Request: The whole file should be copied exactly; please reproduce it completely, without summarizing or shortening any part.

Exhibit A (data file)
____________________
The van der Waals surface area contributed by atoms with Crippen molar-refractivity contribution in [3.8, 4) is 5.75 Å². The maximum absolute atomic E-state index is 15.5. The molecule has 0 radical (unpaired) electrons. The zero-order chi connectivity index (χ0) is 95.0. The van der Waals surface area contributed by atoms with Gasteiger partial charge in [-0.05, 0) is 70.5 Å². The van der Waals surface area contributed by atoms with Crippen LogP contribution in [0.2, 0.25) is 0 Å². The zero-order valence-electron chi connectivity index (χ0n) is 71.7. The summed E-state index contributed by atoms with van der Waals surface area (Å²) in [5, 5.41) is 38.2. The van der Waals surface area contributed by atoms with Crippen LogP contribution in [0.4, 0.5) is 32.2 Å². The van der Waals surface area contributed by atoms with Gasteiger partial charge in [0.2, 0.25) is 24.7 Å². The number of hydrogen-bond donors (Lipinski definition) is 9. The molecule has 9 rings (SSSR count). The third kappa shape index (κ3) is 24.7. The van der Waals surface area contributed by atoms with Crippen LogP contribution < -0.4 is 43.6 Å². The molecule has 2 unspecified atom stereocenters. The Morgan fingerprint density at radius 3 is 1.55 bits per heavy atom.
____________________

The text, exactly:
The van der Waals surface area contributed by atoms with Crippen molar-refractivity contribution in [3.8, 4) is 5.75 Å². The maximum absolute atomic E-state index is 15.5. The molecule has 0 radical (unpaired) electrons. The zero-order chi connectivity index (χ0) is 95.0. The van der Waals surface area contributed by atoms with Gasteiger partial charge in [-0.05, 0) is 70.5 Å². The van der Waals surface area contributed by atoms with Crippen LogP contribution in [0.2, 0.25) is 0 Å². The zero-order valence-electron chi connectivity index (χ0n) is 71.7. The summed E-state index contributed by atoms with van der Waals surface area (Å²) in [5, 5.41) is 38.2. The van der Waals surface area contributed by atoms with Crippen LogP contribution in [0.4, 0.5) is 32.2 Å². The van der Waals surface area contributed by atoms with Gasteiger partial charge in [0.2, 0.25) is 24.7 Å². The number of hydrogen-bond donors (Lipinski definition) is 9. The molecule has 9 rings (SSSR count). The third kappa shape index (κ3) is 24.7. The van der Waals surface area contributed by atoms with Crippen LogP contribution < -0.4 is 43.6 Å². The molecule has 2 unspecified atom stereocenters. The Morgan fingerprint density at radius 3 is 1.55 bits per heavy atom.